The move by Palestinian President Mahmoud Abbas sets the stage for a diplomatic showdown with the US and is likely to draw an angry response from Israel.
Mr Abbas has been under heavy domestic pressure to take action against Israel following months of tensions fuelled by the collapse of US-brokered peace talks, a 50-day war between Israel and Palestinian militants in Gaza, a spate of deadly Palestinian attacks on Israeli targets, and Israeli restrictions on Palestinian access to a key Muslim holy site in Jerusalem.
“We want to complain. There’s aggression against us, against our land. The security council disappointed us,” Abbas said as he gathered a meeting of the Palestinian leadership in the West Bank.
The Palestinians had asked the council to set a three-year deadline for Israel to withdraw from all occupied lands claimed by the Palestinians.
After two decades of failed on-again, off-again peace talks, the Palestinians have grown disillusioned and decided to seek international recognition of their independence in the absence in various global bodies.
While the campaign does not change the situation on the ground, the Palestinians believe the strong international support will put pressure on Israel to allow the creation of a Palestinian state in the West Bank, Gaza Strip and east Jerusalem.
Israel, which captured the three areas in 1967, says Palestinian independence can only be reached through negotiations. It opposes the Palestinian diplomatic campaign as an attempt to bypass negotiations.
The Palestinian campaign scored a major victory in 2012 when Palestine was admitted to the UN General Assembly as a non-member observer state. This upgraded status gave the Palestinians the authority to join dozens of international treaties and agencies.
Still, turning to the International Criminal Court marks a major policy shift by transforming Mr Abbas’ relations with Israel from tense to openly hostile.
The Palestinians can use the court to challenge the legality of Israeli settlement construction on occupied lands and to pursue war crimes charges connected to military activity.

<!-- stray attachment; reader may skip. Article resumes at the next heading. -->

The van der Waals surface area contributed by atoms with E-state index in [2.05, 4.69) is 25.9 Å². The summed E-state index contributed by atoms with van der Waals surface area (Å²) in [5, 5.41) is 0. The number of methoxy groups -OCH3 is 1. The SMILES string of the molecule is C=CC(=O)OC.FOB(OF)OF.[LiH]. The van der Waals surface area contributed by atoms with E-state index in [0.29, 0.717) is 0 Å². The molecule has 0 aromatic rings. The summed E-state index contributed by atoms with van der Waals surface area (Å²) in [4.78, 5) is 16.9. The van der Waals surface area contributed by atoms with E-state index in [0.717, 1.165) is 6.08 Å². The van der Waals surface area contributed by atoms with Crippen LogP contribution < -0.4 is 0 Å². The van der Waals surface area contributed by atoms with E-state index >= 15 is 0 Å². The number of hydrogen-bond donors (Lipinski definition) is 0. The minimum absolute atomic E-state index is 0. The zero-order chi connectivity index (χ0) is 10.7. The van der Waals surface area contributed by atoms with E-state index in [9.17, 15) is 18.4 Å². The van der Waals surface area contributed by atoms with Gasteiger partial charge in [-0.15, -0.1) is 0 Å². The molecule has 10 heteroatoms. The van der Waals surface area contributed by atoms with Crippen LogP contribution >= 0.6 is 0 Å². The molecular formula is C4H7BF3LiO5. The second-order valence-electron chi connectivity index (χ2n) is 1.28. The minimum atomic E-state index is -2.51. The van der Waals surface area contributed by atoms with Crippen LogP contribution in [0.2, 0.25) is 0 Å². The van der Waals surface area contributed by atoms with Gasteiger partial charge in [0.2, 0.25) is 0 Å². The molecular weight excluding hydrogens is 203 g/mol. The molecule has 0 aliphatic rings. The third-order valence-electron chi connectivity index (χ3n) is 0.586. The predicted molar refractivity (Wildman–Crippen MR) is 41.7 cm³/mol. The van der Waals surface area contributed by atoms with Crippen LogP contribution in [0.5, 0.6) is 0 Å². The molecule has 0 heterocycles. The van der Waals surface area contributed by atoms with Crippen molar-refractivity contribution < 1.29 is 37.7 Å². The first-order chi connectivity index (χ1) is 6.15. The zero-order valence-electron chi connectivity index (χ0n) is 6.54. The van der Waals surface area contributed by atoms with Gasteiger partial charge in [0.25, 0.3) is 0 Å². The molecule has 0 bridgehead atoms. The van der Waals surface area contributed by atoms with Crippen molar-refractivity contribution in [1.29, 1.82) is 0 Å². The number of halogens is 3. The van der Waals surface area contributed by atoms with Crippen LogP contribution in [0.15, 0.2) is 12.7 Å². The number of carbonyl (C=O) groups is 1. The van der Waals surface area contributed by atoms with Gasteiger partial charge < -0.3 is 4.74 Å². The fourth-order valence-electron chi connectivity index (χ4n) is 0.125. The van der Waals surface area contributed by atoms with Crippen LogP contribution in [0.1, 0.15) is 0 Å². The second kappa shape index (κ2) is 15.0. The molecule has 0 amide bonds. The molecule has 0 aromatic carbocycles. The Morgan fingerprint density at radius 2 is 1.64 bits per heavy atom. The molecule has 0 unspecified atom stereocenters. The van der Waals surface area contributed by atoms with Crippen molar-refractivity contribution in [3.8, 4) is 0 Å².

The resolution vote was a blow to an Arab campaign to get the UN’s most powerful body to take action to achieve an independent state of Palestine.
The US, Israel’s closest ally, had made clear its opposition to the draft resolution, insisting on a negotiated peace agreement between Israel and the Palestinians, not an imposed timetable.
It would have used its veto if necessary, but did not have to because the resolution failed to get the minimum nine “yes” votes required for adoption by the 15-member council.
The resolution received eight “yes” votes, two “no” votes — one from the US and the other from Australia — and five abstentions.
“We voted against this resolution not because we are comfortable with the status quo. We voted against it because... peace must come from hard compromises that occur at the negotiating table,” said US ambassador Samantha Power.
She criticised the decision to bring the draft resolution to a vote as a “staged confrontation that will not bring the parties closer”.
And she added that the resolution was “deeply unbalanced”.
Until shortly before the vote, council diplomats had expected the resolution to get nine yes votes.
But Nigeria, which was believed to support the resolution, abstained.